This immense petroleum business, further buttressed by large Chiriqui hydro and mining projects, means major business potential, coupled with environmental challenges, for Chiriqui. The Government of Panama has delayed their announcement on the pipeline and refinery. Their delayed decision may be due to many political and economic “preparatory” factors. However, most bets favor the pipeline and refinery. Environmentalists will undoubtedly scream. Oil spills, worse than Chiriqui Bay, are a good possibility. Also possible is that the indigenous tribes and poor farmers, bordering and immersed in these development sites, will be left for last on the money and benefits “food-chain.” These are grandiose socio-economic-cultural and environmetal problems, which demand innovative consultants and corporations, similar to Brinkman, Barca, and Environ, who can reach mid-ground solutions, attractive to opposing sides.

Puerto Armuelles’ population is highly dependant on their banana plantation business. This town is an old United Fruit and Chiquita Banana bastion. Puerto still has their colonial remnants: swimming pools, golf courses, and some decent homes. Puerto Armuelles land, strategically located on main streets and near the port, is still a great buy. Once the refinery and pipelines are officially announced, prices are bound to multiply, particularly in locations suitable for good hotels, restaurants, and bars. All of these sights, if properly classified by IPAT as tourist ventures, with over $50,000 invested in construction, will benefit from many tax exemptions.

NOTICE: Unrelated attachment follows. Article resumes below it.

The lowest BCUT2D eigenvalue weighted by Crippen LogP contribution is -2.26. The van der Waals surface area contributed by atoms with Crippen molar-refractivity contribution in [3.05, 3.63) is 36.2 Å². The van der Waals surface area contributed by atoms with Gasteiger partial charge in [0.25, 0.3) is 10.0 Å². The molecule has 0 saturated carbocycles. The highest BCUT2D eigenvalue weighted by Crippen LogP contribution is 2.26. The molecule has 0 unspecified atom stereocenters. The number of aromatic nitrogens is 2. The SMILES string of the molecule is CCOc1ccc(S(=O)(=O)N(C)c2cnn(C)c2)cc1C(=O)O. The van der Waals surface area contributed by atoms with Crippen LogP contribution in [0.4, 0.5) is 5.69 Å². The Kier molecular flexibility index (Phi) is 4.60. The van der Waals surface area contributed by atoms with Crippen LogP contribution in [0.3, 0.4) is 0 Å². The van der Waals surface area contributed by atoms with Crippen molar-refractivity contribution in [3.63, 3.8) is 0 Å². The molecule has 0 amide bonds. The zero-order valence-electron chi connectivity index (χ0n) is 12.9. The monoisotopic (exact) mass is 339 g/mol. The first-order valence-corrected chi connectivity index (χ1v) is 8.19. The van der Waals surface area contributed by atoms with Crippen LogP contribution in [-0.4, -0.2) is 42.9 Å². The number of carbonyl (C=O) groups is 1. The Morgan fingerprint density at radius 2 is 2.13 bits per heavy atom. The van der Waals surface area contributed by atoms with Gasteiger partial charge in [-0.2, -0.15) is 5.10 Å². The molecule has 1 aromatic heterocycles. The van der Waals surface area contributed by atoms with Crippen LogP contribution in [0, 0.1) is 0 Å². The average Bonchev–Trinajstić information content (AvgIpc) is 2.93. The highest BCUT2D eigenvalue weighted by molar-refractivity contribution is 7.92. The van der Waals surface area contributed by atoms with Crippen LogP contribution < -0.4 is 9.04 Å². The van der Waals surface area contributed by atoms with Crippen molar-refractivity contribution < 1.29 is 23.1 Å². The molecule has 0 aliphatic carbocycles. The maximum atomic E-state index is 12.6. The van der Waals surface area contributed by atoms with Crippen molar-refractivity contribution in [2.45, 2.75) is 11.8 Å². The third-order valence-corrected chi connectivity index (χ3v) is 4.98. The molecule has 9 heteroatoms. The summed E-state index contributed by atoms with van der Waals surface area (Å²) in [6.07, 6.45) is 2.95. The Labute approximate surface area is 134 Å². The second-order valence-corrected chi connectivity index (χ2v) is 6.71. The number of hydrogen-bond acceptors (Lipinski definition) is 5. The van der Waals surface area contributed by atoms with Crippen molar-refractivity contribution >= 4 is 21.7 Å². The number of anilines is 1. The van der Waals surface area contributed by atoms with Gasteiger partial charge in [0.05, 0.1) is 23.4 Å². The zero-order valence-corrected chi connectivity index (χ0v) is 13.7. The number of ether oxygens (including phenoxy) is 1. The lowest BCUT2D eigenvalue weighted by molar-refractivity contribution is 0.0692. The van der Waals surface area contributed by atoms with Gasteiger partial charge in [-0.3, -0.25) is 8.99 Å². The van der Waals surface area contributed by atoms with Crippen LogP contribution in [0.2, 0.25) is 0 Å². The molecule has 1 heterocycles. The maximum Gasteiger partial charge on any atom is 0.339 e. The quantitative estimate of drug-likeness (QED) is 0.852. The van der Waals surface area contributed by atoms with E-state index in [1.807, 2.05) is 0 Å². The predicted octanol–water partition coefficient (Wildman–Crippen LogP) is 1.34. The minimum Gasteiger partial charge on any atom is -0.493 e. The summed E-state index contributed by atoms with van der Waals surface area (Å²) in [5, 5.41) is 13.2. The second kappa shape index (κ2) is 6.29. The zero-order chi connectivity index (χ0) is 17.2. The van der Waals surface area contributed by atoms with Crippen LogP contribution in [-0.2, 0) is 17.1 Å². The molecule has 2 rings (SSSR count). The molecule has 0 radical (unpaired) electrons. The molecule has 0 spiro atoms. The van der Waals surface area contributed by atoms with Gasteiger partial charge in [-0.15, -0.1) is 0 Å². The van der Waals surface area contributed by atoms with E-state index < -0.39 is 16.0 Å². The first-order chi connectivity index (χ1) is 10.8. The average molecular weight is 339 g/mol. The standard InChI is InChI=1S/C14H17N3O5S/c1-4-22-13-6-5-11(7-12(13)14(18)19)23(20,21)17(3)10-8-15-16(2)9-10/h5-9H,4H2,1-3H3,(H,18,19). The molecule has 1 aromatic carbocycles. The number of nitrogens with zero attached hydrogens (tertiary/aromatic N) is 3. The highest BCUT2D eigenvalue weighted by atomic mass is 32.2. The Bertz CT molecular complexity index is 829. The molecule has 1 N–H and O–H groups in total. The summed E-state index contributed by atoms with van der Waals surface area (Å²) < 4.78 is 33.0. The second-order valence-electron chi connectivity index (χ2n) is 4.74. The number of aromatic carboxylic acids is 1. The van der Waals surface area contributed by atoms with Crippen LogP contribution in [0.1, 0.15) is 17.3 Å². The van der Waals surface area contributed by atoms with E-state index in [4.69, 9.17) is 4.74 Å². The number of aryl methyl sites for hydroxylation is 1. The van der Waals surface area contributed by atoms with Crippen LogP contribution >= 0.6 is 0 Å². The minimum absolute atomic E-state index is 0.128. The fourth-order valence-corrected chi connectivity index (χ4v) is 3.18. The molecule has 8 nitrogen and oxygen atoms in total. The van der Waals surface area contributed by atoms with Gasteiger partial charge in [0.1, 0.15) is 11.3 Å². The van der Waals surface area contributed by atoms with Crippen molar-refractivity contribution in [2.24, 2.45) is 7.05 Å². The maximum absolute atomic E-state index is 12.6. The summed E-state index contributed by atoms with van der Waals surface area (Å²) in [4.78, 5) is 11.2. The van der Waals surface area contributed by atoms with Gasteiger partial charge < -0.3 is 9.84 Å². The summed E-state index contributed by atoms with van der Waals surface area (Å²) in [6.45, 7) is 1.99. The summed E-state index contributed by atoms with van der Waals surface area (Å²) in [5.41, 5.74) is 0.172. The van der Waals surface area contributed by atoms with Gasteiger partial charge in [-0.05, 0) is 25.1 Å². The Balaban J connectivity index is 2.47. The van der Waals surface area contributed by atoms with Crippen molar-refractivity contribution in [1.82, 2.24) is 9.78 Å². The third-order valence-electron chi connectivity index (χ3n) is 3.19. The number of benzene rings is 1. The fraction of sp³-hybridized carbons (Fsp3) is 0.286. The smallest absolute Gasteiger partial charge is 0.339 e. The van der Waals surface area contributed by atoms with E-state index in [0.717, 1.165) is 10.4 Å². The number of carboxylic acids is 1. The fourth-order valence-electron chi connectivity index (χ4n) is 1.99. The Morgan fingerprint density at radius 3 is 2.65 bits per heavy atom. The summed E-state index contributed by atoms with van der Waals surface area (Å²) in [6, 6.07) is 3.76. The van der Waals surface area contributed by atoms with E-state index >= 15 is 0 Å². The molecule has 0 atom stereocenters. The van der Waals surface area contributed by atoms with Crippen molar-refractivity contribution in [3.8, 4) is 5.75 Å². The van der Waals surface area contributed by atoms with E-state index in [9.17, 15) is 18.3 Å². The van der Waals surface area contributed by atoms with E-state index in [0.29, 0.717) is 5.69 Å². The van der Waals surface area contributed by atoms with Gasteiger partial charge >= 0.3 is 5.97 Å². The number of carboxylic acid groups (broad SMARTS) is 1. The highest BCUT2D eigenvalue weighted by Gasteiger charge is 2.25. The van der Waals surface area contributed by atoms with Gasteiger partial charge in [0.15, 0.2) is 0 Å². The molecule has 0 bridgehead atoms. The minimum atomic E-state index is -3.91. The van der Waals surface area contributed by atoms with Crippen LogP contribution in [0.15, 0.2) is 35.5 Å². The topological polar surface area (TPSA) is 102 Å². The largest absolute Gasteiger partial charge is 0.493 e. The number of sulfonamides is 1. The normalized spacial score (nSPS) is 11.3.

David, Chiriqui, is Panama’s third largest city. David is surrounded by rich tourist, mining, petroleum, and hydro developments. Maintaining a sustainable balance, in David and Puerto Armuelles, is another great challenge for eco-consultants.

The David Airport is soon scheduled to be enlarged by at least three-fold its present size. Large jets, mainly from Europe, the U.S. and Canada, will flood this area with thousands of tourists. Most will be grateful that they avoided the Panama City airport and traffic bottleneck. Strong rumors prevail, that a C/V petroleum fuel pipeline is scheduled to be built from Puerto Armuelles to David’s airport. This pipeline makes sense. Petroleum companies’ vertical integration and investment with major world airlines is a logical happening. Jet fuel costs now run more than 65% of a plane’s overall expenses.

Well located land, near the David airport, is an excellent investment opportunity. Particularly so, if intended for the immense flow of European, Canadian and U.S. tourists, arriving in David.

The Albrook, Clayton, and Howard areas are all still ripe for investment. Clayton, with its Ciudad de Saber, U.S. Embassy, impressive homes and Condos, is a cloistered city unto itself. Making Clayton, Howard, and Albrook more environmentally holistic, and less dependant on Panama City, will be a major and challenging task. Panama is already fast on its way to establishing important “burbs.” Punta del Este, Punta Pacifica, Albrook, Clayton, and Howard are most notable for their improved quality of living and some semblance of community planning. City planning, by the way, is desperately needed in Panama.

Michael Pierce

Pierce Global
Panama City, Panama
office: (+507) 260-8619
cell: (+507) 6782-2459

Monday,June 29, 2008